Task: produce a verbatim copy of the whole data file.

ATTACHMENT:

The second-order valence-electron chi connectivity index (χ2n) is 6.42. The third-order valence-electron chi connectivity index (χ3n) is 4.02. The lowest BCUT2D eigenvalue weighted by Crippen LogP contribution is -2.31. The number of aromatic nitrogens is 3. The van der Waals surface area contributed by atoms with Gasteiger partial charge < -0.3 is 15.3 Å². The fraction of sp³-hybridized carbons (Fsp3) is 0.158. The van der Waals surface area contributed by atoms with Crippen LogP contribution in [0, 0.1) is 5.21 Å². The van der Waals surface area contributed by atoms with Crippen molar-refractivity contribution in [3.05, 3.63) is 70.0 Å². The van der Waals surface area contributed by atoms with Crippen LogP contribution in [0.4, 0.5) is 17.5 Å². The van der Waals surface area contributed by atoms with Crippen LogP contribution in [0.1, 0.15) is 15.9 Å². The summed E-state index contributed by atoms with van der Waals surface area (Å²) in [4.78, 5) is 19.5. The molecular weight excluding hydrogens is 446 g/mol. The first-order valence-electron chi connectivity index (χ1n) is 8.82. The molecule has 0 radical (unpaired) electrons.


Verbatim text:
The second-order valence-electron chi connectivity index (χ2n) is 6.42. The third-order valence-electron chi connectivity index (χ3n) is 4.02. The lowest BCUT2D eigenvalue weighted by Crippen LogP contribution is -2.31. The number of aromatic nitrogens is 3. The van der Waals surface area contributed by atoms with Gasteiger partial charge < -0.3 is 15.3 Å². The fraction of sp³-hybridized carbons (Fsp3) is 0.158. The van der Waals surface area contributed by atoms with Crippen LogP contribution in [0, 0.1) is 5.21 Å². The van der Waals surface area contributed by atoms with Crippen molar-refractivity contribution in [3.05, 3.63) is 70.0 Å². The van der Waals surface area contributed by atoms with Crippen LogP contribution in [0.4, 0.5) is 17.5 Å². The van der Waals surface area contributed by atoms with Crippen LogP contribution in [0.1, 0.15) is 15.9 Å². The summed E-state index contributed by atoms with van der Waals surface area (Å²) in [4.78, 5) is 19.5. The molecular weight excluding hydrogens is 446 g/mol. The first-order valence-electron chi connectivity index (χ1n) is 8.82. The molecule has 0 radical (unpaired) electrons.